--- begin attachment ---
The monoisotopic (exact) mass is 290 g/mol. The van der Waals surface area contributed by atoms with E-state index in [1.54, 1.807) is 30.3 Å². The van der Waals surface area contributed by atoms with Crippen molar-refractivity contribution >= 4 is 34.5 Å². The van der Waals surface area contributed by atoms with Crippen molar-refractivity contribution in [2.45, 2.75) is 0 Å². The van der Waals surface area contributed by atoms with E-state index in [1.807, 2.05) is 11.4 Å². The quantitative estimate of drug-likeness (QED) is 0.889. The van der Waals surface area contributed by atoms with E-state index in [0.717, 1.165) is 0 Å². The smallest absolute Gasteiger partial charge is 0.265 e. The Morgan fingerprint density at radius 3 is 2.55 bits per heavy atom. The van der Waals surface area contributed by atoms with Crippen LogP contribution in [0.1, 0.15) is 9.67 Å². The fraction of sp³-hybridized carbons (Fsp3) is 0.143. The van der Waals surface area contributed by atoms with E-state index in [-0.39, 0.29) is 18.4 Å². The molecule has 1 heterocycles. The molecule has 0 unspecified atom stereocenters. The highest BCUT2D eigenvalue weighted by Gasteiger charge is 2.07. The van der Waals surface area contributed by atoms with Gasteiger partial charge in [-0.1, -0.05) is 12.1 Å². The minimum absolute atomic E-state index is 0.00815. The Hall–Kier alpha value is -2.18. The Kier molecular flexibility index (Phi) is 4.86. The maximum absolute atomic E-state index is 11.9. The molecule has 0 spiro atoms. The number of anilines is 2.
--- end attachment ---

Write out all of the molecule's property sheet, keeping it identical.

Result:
The monoisotopic (exact) mass is 290 g/mol. The van der Waals surface area contributed by atoms with E-state index in [1.54, 1.807) is 30.3 Å². The van der Waals surface area contributed by atoms with Crippen molar-refractivity contribution >= 4 is 34.5 Å². The van der Waals surface area contributed by atoms with Crippen molar-refractivity contribution in [2.45, 2.75) is 0 Å². The van der Waals surface area contributed by atoms with E-state index in [1.807, 2.05) is 11.4 Å². The quantitative estimate of drug-likeness (QED) is 0.889. The van der Waals surface area contributed by atoms with E-state index in [0.717, 1.165) is 0 Å². The smallest absolute Gasteiger partial charge is 0.265 e. The Morgan fingerprint density at radius 3 is 2.55 bits per heavy atom. The van der Waals surface area contributed by atoms with Crippen LogP contribution in [0.1, 0.15) is 9.67 Å². The fraction of sp³-hybridized carbons (Fsp3) is 0.143. The van der Waals surface area contributed by atoms with E-state index in [-0.39, 0.29) is 18.4 Å². The molecule has 1 heterocycles. The molecule has 0 unspecified atom stereocenters. The highest BCUT2D eigenvalue weighted by Gasteiger charge is 2.07. The van der Waals surface area contributed by atoms with Gasteiger partial charge in [-0.1, -0.05) is 12.1 Å². The minimum absolute atomic E-state index is 0.00815. The Hall–Kier alpha value is -2.18. The Kier molecular flexibility index (Phi) is 4.86. The maximum absolute atomic E-state index is 11.9. The molecule has 0 spiro atoms. The number of anilines is 2.